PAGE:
Open Access Open Badges Research article

Shape (but not volume) changes in the thalami in Parkinson disease

Martin J McKeown1234*, Ashish Uthama4, Rafeef Abugharbieh24, Samantha Palmer1, Mechelle Lewis5 and Xuemei Huang5

Author Affiliations

1 Pacific Parkinson's Research Center, University of British Columbia, Vancouver, Canada

2 Brain Research Centre, University of British Columbia, Vancouver, Canada

3 Department of Medicine (Neurology), University of British Columbia, Vancouver, Canada

4 Biomedical Signal and Image Computing Lab, Department of Electrical and Computer Engineering, University of British Columbia, Vancouver, Canada

5 Department of Neurology, University of North Carolina, Chapel Hill, NC, USA

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BMC Neurology 2008, 8:8  doi:10.1186/1471-2377-8-8

Published: 16 April 2008



Recent pathological studies have suggested that thalamic degeneration may represent a site of non-dopaminergic degeneration in Parkinson's Disease (PD). Our objective was to determine if changes in the thalami could be non-invasively detected in structural MRI images obtained from subjects with Parkinson disease (PD), compared to age-matched controls.


No significant differences in volume were detected in the thalami between eighteen normal subjects and eighteen PD subjects groups. However significant (p < 0.03) shape differences were detected between the Left vs. Right thalami in PD, between the left thalami in PD and controls, and between the right thalami in PD and controls using a recently-developed, spherical harmonic-based representation.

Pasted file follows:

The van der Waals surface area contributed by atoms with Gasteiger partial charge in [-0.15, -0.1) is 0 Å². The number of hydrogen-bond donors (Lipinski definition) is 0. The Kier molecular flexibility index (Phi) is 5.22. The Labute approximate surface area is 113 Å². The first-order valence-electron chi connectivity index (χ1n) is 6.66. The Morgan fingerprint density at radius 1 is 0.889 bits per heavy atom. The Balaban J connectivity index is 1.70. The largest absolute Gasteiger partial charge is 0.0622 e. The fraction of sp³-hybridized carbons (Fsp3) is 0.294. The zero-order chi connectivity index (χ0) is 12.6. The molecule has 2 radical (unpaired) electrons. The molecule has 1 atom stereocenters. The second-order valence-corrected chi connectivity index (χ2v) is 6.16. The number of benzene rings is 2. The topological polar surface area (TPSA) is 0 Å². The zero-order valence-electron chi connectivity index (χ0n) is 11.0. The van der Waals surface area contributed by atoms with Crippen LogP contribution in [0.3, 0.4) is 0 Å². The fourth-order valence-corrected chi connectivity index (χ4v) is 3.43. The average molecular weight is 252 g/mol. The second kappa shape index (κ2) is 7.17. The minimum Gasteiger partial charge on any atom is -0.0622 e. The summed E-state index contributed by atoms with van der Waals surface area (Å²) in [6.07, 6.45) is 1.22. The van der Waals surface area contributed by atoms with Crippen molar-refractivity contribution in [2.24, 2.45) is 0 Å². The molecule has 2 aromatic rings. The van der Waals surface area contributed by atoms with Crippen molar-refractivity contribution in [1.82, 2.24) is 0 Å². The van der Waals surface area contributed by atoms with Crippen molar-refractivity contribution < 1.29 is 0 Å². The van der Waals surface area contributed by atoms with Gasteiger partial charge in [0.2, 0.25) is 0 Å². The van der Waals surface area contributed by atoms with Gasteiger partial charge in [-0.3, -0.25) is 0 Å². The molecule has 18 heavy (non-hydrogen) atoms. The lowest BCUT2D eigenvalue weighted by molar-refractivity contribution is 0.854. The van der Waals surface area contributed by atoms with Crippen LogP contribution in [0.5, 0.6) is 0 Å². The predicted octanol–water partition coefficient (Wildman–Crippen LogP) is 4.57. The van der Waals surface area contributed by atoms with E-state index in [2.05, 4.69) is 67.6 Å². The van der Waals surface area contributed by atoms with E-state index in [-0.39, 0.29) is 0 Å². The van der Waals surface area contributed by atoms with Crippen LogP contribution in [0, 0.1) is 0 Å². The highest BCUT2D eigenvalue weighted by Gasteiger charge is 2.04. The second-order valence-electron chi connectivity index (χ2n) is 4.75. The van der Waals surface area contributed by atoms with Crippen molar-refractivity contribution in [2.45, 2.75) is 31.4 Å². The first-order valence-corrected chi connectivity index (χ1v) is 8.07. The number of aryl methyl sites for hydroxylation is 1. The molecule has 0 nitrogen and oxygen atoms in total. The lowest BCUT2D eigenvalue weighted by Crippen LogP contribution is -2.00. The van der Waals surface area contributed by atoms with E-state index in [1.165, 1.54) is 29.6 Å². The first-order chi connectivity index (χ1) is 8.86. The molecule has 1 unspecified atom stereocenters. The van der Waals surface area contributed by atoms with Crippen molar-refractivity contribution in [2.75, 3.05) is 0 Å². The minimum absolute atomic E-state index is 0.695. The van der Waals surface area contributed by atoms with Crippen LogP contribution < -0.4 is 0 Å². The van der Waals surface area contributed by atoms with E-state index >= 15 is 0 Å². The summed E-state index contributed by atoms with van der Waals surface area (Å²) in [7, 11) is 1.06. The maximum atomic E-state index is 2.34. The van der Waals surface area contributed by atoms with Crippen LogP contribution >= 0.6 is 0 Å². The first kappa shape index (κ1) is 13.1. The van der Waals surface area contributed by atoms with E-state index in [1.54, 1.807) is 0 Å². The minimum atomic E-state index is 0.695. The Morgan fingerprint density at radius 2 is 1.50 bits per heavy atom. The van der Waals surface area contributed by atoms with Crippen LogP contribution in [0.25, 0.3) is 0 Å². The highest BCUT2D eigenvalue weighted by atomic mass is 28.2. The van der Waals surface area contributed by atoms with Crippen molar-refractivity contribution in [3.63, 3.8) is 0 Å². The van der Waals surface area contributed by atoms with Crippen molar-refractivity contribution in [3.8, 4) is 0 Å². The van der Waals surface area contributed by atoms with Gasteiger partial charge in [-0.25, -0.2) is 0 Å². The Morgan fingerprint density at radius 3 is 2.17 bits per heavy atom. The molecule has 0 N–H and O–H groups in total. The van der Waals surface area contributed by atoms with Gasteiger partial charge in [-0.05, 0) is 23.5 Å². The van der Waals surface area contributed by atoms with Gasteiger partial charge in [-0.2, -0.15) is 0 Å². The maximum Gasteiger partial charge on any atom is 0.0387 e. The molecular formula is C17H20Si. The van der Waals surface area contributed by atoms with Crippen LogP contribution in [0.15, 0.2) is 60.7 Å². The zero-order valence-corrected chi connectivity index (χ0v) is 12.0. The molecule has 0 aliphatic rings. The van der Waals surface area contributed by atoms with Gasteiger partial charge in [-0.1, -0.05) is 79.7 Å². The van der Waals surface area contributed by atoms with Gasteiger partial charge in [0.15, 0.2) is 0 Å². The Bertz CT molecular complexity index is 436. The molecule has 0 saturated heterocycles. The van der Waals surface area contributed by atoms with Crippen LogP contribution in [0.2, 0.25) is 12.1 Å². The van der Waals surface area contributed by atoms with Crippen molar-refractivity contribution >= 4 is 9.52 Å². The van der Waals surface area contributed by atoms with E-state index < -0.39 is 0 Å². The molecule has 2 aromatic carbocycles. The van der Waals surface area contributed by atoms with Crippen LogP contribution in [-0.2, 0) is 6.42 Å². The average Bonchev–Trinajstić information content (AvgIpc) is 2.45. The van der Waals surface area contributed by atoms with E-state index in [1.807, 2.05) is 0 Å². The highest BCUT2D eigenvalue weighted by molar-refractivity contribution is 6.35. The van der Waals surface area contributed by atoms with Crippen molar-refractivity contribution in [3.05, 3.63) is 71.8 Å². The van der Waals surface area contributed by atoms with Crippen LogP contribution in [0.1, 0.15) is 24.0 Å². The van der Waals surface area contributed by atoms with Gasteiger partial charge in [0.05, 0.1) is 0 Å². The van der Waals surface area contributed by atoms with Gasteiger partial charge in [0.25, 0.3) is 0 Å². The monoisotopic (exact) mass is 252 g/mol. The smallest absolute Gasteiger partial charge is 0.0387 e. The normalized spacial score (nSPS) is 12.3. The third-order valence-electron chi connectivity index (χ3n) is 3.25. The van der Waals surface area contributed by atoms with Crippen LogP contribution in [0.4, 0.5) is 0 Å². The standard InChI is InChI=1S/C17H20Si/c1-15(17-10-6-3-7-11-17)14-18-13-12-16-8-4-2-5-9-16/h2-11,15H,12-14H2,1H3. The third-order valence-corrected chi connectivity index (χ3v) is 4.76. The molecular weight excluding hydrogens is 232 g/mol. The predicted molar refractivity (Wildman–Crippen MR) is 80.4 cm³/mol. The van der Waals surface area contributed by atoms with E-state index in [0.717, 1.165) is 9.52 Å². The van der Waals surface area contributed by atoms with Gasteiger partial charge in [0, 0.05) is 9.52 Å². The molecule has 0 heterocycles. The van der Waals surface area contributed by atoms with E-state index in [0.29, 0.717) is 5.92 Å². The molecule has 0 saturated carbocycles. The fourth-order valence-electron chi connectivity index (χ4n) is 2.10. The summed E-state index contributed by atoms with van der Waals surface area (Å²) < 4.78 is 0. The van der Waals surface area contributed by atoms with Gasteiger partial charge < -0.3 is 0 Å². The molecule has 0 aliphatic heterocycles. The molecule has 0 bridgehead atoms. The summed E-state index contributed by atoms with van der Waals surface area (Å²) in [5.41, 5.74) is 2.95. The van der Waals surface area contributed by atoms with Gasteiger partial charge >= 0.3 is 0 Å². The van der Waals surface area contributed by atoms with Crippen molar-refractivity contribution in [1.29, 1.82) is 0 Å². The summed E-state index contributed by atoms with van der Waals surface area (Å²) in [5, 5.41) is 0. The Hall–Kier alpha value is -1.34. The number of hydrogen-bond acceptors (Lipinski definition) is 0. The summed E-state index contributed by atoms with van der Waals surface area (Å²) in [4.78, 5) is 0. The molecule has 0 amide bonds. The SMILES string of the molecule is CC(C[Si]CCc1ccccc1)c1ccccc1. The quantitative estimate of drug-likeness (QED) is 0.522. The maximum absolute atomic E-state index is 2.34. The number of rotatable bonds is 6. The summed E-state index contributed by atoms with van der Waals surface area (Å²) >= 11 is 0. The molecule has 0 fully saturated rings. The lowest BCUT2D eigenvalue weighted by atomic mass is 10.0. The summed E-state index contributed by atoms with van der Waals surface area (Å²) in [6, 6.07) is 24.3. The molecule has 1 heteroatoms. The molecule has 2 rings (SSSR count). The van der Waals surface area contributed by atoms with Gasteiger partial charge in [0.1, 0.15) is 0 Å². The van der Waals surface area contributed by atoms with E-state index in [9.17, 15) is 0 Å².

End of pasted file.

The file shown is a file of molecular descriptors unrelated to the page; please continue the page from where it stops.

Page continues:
Systematic changes in thalamic shape can be non-invasively assessed in PD in vivo. Shape changes, in addition to volume changes, may represent a new avenue to assess the progress of neurodegenerative processes. Although not directly discernable at the resolution of standard MRI, previous pathological studies would suggest that the shape changes detected in this study represent degeneration in the centre median-parafascicular (CM-Pf) complex, an area known to represent selective non-dopaminergic degeneration in PD.